FIFA Partner Executive Flees Ticket Sales Arrest: Police

Raymond Whelan, a British director of FIFA partner company Match Services, fled the luxurious Copacabana Palace Hotel after a judge ordered him and 10 other suspects to be held in detention, the Rio prosecutor's office said.

Updated: July 11, 2014 16:16 IST
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In this file picture, a football fan shows tickets he bought for the upcoming FIFA World Cup Brazil 2014 after picking them up at a designated ticketing pick-up centre at Botafogos club in Rio de Janeiro.
In this file picture, a football fan shows tickets he bought for the upcoming FIFA World Cup Brazil 2014 after picking them up at a designated ticketing pick-up centre at Botafogo's club in Rio de Janeiro.

© AFP

Rio de Janeiro: An executive from the World Cup's hospitality services firm escaped out the back door of his plush Rio de Janeiro hotel Thursday to avoid arrest on charges of illegally selling tickets, Brazilian police said.

Raymond Whelan, a British director of FIFA partner company Match Services, fled the luxurious Copacabana Palace Hotel after a judge ordered him and 10 other suspects to be held in detention, the Rio prosecutor's office said.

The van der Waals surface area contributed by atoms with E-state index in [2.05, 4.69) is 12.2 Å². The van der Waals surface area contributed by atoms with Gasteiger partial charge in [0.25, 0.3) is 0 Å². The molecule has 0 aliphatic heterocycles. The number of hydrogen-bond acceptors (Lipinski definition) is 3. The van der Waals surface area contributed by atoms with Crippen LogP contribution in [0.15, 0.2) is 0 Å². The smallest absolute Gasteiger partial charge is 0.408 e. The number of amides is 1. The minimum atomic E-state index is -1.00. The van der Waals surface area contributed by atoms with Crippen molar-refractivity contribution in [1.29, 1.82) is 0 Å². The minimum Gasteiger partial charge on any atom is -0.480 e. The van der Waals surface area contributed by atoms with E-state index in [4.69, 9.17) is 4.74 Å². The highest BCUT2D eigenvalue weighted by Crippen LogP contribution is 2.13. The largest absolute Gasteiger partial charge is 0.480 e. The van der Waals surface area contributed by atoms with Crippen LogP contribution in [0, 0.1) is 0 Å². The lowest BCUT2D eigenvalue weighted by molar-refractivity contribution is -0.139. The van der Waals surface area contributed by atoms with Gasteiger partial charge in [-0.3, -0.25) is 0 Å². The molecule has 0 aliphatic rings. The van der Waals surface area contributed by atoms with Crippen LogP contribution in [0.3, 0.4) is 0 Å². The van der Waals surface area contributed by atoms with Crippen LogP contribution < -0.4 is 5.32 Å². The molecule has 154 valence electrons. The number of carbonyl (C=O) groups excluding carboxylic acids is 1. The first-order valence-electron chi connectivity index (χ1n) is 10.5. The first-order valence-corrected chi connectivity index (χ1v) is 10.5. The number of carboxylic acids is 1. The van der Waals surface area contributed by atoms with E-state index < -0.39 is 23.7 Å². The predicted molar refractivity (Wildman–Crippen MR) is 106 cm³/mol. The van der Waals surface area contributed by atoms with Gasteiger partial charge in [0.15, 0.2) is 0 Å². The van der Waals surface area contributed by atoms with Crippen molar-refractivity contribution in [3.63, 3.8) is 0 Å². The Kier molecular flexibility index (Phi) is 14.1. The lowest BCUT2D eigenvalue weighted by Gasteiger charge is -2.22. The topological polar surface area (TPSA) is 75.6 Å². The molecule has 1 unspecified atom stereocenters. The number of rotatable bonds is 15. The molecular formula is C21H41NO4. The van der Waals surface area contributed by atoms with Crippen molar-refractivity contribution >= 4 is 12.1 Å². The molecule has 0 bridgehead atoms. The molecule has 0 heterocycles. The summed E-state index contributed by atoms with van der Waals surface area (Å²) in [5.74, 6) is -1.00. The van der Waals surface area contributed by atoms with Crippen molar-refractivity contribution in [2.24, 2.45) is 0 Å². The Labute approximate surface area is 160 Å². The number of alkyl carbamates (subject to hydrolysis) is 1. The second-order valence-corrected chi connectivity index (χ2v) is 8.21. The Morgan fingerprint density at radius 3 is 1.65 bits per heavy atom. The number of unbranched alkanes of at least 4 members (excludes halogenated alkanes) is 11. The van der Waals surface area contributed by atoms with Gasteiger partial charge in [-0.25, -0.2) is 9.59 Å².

"The Englishman fled through the hotel's back door and is considered a fugitive," Rio police said in a separate statement.

"We saw him in (security) footage leaving in a hurry," Fabio Barucke, the case's lead investigator, was quoted as saying by the G1 news website.

Police have launched a manhunt for Whelan, who is accused of being involved with a scalping network that has sold thousands of tickets worth millions of dollars, going back to the 2002 World Cup.

Whelan, who denies the charges, was initially arrested on Monday but was granted preventive release the next day.

Police filed charges against him and 11 other suspects on Wednesday and submitted the case to prosecutors, who requested an arrest warrant against all except one who was cooperating with investigators.

Prosecutors said the 12 suspects face charges of organized crime, illegal ticket sales, corruption, money laundering and tax fraud.

Brazilian media have published leaked phone calls between Whelan and one of the chief suspects in the case, French-Algerian Mohamadou Lamine Fofana, discussing hospitality packages for games including Sunday's final.

But Match Services has defended Whelan, saying he was innocent and that there was nothing illegal about the conversations.

The Zurich-based company says Whelan was discussing the sale of 24 hospitality packages at the correct price, though he rounded up the figure to $25,000 from $24,750 per package, and that the deal was never concluded.

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